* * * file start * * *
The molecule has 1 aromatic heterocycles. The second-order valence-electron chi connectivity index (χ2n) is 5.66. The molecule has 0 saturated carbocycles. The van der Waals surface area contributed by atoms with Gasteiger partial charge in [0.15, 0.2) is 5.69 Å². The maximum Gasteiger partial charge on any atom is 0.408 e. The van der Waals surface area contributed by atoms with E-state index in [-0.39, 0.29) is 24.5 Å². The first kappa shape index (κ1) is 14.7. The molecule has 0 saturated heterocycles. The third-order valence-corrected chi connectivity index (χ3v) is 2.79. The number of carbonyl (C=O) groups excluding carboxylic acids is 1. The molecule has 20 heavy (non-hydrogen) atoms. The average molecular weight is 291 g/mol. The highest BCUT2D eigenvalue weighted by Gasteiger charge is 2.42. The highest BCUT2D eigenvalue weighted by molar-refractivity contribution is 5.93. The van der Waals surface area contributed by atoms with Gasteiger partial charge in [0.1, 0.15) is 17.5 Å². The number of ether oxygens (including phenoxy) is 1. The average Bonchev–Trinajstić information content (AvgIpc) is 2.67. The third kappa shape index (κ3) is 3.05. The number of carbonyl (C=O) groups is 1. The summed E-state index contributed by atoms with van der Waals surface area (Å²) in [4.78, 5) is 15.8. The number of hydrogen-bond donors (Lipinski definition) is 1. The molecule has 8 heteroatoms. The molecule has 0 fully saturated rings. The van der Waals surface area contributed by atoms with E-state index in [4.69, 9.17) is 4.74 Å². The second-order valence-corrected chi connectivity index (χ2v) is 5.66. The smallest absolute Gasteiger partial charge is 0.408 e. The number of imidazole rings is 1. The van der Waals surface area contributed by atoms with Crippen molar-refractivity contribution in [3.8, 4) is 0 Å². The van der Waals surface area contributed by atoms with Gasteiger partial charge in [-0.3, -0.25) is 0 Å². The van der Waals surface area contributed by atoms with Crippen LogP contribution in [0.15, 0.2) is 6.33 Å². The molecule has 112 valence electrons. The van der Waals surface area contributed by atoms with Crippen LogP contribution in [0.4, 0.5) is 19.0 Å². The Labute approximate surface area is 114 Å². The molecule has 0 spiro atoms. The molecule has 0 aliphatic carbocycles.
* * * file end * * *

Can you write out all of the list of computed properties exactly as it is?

The molecule has 1 aromatic heterocycles. The second-order valence-electron chi connectivity index (χ2n) is 5.66. The molecule has 0 saturated carbocycles. The van der Waals surface area contributed by atoms with Gasteiger partial charge in [0.15, 0.2) is 5.69 Å². The maximum Gasteiger partial charge on any atom is 0.408 e. The van der Waals surface area contributed by atoms with E-state index in [-0.39, 0.29) is 24.5 Å². The first kappa shape index (κ1) is 14.7. The molecule has 0 saturated heterocycles. The third-order valence-corrected chi connectivity index (χ3v) is 2.79. The number of carbonyl (C=O) groups excluding carboxylic acids is 1. The molecule has 20 heavy (non-hydrogen) atoms. The average molecular weight is 291 g/mol. The highest BCUT2D eigenvalue weighted by Gasteiger charge is 2.42. The highest BCUT2D eigenvalue weighted by molar-refractivity contribution is 5.93. The van der Waals surface area contributed by atoms with Gasteiger partial charge in [0.1, 0.15) is 17.5 Å². The number of ether oxygens (including phenoxy) is 1. The average Bonchev–Trinajstić information content (AvgIpc) is 2.67. The third kappa shape index (κ3) is 3.05. The number of carbonyl (C=O) groups is 1. The summed E-state index contributed by atoms with van der Waals surface area (Å²) in [4.78, 5) is 15.8. The number of hydrogen-bond donors (Lipinski definition) is 1. The molecule has 8 heteroatoms. The molecule has 0 fully saturated rings. The van der Waals surface area contributed by atoms with E-state index in [4.69, 9.17) is 4.74 Å². The second-order valence-corrected chi connectivity index (χ2v) is 5.66. The smallest absolute Gasteiger partial charge is 0.408 e. The number of imidazole rings is 1. The van der Waals surface area contributed by atoms with Crippen molar-refractivity contribution in [3.8, 4) is 0 Å². The van der Waals surface area contributed by atoms with Gasteiger partial charge in [-0.3, -0.25) is 0 Å². The van der Waals surface area contributed by atoms with Crippen LogP contribution in [0.15, 0.2) is 6.33 Å². The molecule has 112 valence electrons. The van der Waals surface area contributed by atoms with Crippen LogP contribution in [0.4, 0.5) is 19.0 Å². The Labute approximate surface area is 114 Å². The molecule has 0 spiro atoms. The molecule has 0 aliphatic carbocycles.